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History of the Mohawk Valley: Gateway to the West 1614-1925
Robert Francis Livingston

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[This information is from Vol. III, pp. 240-243 of History of the Mohawk Valley: Gateway to the West 1614-1925, edited by Nelson Greene (Chicago: The S. J. Clarke Publishing Company, 1925). It is in the Reference collection of the Schenectady County Public Library at R 974.7 G81h. This online edition includes lists of portraits, maps and illustrations. As noted by Paul Keesler in his article, "The Much Maligned Mr. Greene," some information in this book has been superseded by later research or was provided incorrectly by local sources.]

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Portrait of Robert Francis Livingston

Portrait: Robert Francis Livingston

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Fortunate is the man who has back of him an ancestry honorable and distinguished and such a one is the subject of this brief review, Robert Francis Livingston, attorney at law, of Little Falls, New York. He was born in Stratford, New York, on December 17, 1871, his parents being James C. and Margaret E. (James) Livingston. James C. Livingston was born in Livingston Manor, New York, in 1857, and is now living in Little Falls, a retired manufacturer of pianos and piano parts. He is the son of Robert Francis and Anna Maria (Casey) Livingston. Robert Francis Livingston was born in Livingston Manor in 1812, and died in 1876. The lineal descendants of Robert Livingston, the first lord of Livingston Manor, were his son, Philip Livingston, the second lord of Livingston Manor, and his son Robert Livingston, the third lord of Livingston Manor. The Livingston Manor comprised what is now Dutchess and Columbia counties in the state of New York and consisted of one hundred and sixty thousand two hundred and forty acres. It was patented to Robert Livingston by King George I of England, in 1715. The Livingstons were Scotch from Ancram, Scotland. The distinguished Livingstons were Robert R. Livingston, a statesman and first chancellor of the state of New York, who administered the oath of office to George Washington. He was minister to France in 1801, consummated the Louisiana Purchase in 1803 and was chairman of the committee which drafted the Declaration of Independence. Benjamin Franklin called him the "Cicero of America". Philip Livingston was one of the signers of the Declaration of Independence. Edward Livingston was the author of the Louisiana Code. He was also minister to France and was secretary of state. William Livingston was governor of New Jersey during the Revolutionary war. Margaret E. (James) Livingston, mother of the subject of this sketch, was born in Castleton, Vermont, in 1852, and now resides in Little Falls. She is the daughter of James J. and Margareta (Holden) James. James J. James was a marble quarryman in Vermont.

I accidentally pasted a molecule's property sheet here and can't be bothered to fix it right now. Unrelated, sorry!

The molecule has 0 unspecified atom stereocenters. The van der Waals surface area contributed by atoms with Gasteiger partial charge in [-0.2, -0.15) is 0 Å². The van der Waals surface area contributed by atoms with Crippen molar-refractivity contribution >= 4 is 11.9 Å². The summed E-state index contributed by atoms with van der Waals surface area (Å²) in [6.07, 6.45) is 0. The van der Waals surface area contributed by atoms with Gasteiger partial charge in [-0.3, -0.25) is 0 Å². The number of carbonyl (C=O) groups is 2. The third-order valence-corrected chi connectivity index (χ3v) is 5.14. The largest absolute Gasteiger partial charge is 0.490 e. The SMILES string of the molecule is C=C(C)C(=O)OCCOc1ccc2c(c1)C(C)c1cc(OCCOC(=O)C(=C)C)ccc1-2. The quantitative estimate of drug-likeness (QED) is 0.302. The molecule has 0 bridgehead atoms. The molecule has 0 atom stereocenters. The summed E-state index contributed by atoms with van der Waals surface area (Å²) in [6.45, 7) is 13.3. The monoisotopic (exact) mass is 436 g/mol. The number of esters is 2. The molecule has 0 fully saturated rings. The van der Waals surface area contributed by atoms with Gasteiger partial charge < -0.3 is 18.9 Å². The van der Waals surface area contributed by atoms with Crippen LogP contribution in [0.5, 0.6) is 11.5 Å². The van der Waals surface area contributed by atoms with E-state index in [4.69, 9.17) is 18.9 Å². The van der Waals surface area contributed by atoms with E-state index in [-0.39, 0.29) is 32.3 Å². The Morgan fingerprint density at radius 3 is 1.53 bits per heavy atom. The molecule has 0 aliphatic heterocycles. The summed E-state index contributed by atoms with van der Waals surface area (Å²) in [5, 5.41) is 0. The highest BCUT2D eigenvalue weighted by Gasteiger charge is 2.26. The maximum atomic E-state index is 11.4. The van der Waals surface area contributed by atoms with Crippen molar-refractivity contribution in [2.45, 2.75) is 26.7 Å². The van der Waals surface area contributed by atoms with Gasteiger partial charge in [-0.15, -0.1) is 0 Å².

Robert Francis Livingston acquired his early education in the public schools of Little Falls, and graduated from the Academy in that city in the class of 1890. He then entered the University of Pennsylvania, where he studied medicine for two years and graduated in a course of natural history in 1892. Two years later he was graduated from Cornell University, with the degree of B. S. He then went to Washington, D. C., and entered Columbian University and was graduated in law in 1896, with the degree of LL.B., after which he came to Little Falls, and took up the practice of his profession. He has practiced it successfully since that time and is considered one of the best lawyers in his home city.

On June 1, 1903, in Little Falls, Mr. Livingston was united in marriage to Miss L. Belle Eaton, who was born in Little Falls, and is the daughter of John Irving and Anice (Keyser) Eaton. John Irving Eaton was born on a farm near Little Falls, and died in Little Falls in 1916. He was a high type of citizen and agriculturist and his word was considered as good as his bond. He was the son of John Eaton who came from Connecticut and settled in what is now known as Eatonville, New York. He was a prosperous farmer and brought his brothers to the place and together they opened up that section. Anice (Keyser) Eaton, mother of Mrs. Livingston, was born in Manheim, New York, and is now residing in Little Falls. She is the daughter of Jacob P. Keyser, a descendant of the early Dutch of Palatine who lived on a farm near Little Falls. Mr. and Mrs. Livingston have one daughter: Gracia Belle Livingston, who was born December 5, 1908, and is now a student in the high school at Little Falls.

On December 28, 1905, Mr. Livingston was appointed county judge and surrogate of Herkimer county, New York, by Governor Frank Higgins and served two and one-half years and filled out the unexpired term of Justice I. R. Diefendorf [i.e., Devendorf]. He is a director in the National Bank of Little Falls and holds membership in the Order of United American Mechanics; the Maccabees; Little Falls Lodge, No. 81, F, & A. M.; of Little Falls Lodge No. 42, Benevolent Protective Order of Elks; and Rockton Council, No. 337, Royal Arcanum. He is also a member of the Little Falls Chamber of Commerce and of the Little Falls Country Club and in politics is a stanch republican. His church associations are with the Presbyterian church of Little Falls. In early days his chief diversions were fishing and hunting. As a lawyer Mr. Livingston is noted for his integrity and is remarkable among lawyers for the wide research and provident care with which he prepares his cases.

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